MPs also examined his recommendations to apply minimum wage piece-rate legislation to on-demand working, to apply a premium minimum wage rate for non-contracted hours, and the issue of substitution in relation to employment status. Representatives from Uber, Deliveroo and Hermes gave evidence to the committees.

Taylor began by relaying an idea from Sir David Metcalf, director of labour market enforcement, which he had heard since the review. “We should think hard about the idea that liability for non-compliance within a labour supply chain should go up to the primary contractor, to the top of that supply chain,” he said. Joint liability at the top of the labour supply chain would be an important way of addressing problems further down, he shared an example of a road haulage company, which was run by a couple of “cowboys”. It had encouraged all its drivers to be self-employed. When the company then went bust, the owners “ran off” with the money. “These drivers, not only did they lose their job, but they then found themselves pursued by HMRC because they had clearly not been paying the tax they ought to pay,” he explained. “The question I want to ask is, who were they delivering for? Whose goods were in those lorries? Arguably the idea of joint liability would have meant that the companies at the top of that tree, which might be major brands, would have wanted to make sure that that kind of practice wasn’t taking place at the bottom of the supply chain.”

Taylor warned the committees that there had to be a level playing field. “Lots of technology can provide really good opportunities for new forms of flexibility, for new forms of work, to carry on a very good record we’ve got in this country of creating flexible work for people throughout the life’s course. If we get it wrong, there’s a genuine danger of a race to the bottom.”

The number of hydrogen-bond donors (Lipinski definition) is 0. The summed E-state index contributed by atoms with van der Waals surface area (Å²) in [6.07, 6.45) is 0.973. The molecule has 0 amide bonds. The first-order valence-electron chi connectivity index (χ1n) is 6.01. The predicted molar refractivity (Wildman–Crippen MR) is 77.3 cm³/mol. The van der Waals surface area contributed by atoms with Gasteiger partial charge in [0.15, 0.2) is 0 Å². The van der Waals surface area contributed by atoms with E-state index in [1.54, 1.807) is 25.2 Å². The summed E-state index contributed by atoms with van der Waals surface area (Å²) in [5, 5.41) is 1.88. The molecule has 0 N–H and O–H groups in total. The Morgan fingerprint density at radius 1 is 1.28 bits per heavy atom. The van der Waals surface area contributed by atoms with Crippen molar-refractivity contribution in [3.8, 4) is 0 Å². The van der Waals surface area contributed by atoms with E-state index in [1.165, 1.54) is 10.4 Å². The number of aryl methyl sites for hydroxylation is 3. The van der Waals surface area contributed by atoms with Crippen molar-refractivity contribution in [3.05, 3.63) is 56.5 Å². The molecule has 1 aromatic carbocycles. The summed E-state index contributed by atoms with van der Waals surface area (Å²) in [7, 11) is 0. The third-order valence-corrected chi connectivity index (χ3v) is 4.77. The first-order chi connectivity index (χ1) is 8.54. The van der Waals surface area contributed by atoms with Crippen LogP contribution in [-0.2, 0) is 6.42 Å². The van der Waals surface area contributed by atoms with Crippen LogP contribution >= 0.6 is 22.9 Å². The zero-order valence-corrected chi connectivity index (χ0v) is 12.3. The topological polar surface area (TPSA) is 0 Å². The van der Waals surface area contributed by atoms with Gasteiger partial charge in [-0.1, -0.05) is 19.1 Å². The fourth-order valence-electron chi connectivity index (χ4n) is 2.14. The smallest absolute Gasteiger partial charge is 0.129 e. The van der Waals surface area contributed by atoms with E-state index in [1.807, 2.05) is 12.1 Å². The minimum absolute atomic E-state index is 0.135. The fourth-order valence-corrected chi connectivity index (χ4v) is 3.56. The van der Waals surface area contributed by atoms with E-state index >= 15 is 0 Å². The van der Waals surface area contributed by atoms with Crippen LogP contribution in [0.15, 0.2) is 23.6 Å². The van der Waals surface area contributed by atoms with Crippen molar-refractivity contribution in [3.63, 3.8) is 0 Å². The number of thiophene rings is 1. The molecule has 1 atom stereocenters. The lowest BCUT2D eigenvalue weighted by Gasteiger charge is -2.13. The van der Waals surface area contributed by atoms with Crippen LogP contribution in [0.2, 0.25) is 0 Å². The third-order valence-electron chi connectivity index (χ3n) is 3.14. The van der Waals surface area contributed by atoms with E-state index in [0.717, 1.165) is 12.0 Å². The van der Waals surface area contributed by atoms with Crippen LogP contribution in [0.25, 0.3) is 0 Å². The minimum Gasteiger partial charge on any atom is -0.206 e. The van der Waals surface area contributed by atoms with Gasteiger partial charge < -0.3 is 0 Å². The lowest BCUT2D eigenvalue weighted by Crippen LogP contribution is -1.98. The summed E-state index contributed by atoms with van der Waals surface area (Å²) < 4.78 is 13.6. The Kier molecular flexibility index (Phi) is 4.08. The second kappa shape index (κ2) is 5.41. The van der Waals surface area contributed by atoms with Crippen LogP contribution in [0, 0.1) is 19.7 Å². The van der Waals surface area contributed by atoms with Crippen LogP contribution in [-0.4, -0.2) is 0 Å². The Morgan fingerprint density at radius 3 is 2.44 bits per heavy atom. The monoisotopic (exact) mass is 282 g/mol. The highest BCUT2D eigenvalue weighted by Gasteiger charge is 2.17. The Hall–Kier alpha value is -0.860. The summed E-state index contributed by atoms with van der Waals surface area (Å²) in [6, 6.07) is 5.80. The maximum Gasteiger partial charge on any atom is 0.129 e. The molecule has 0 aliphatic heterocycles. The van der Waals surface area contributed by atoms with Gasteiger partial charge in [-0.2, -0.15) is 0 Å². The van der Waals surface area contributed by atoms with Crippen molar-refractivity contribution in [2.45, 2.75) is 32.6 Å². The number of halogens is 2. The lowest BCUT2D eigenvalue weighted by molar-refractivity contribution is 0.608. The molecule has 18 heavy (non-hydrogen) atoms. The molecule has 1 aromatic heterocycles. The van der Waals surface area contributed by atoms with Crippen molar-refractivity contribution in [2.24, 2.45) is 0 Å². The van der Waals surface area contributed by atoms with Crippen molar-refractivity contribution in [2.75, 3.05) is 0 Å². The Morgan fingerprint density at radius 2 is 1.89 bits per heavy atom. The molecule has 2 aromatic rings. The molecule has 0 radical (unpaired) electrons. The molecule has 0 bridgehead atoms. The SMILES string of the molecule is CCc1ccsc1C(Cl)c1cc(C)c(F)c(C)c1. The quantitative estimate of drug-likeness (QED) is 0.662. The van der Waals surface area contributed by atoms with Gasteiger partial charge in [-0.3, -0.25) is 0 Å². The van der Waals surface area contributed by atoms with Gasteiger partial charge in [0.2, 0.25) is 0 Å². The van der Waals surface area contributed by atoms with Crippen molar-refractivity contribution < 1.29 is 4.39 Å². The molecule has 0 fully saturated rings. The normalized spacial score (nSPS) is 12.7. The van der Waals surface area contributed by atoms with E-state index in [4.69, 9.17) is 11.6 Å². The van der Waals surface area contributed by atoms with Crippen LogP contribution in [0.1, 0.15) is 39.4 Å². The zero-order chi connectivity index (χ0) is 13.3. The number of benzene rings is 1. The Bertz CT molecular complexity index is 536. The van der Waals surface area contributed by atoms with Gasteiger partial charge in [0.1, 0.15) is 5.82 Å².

Modern Slavery and Human Trafficking

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If you have a Modern and Slavery and Human Trafficking Statement, it needs to be updated to reflect the amendments to the Government’s guidance on producing a statement, covering: sign-off at Board level; online retention of historic statements; and voluntary reporting by smaller orgs. (We will send an amended version to our retained clients).

Section 54 of the Modern Slavery Act 2015 requires some organisations to prepare a slavery and human trafficking statement for each financial year, setting out the steps that the organisation has taken during the year to ensure that slavery and human trafficking is not taking place in its supply chains or its own business (or setting out that it has taken no such steps).

An employer is covered by the duty to prepare a statement under s.54 if it:

· is a body corporate or partnership, wherever incorporated or formed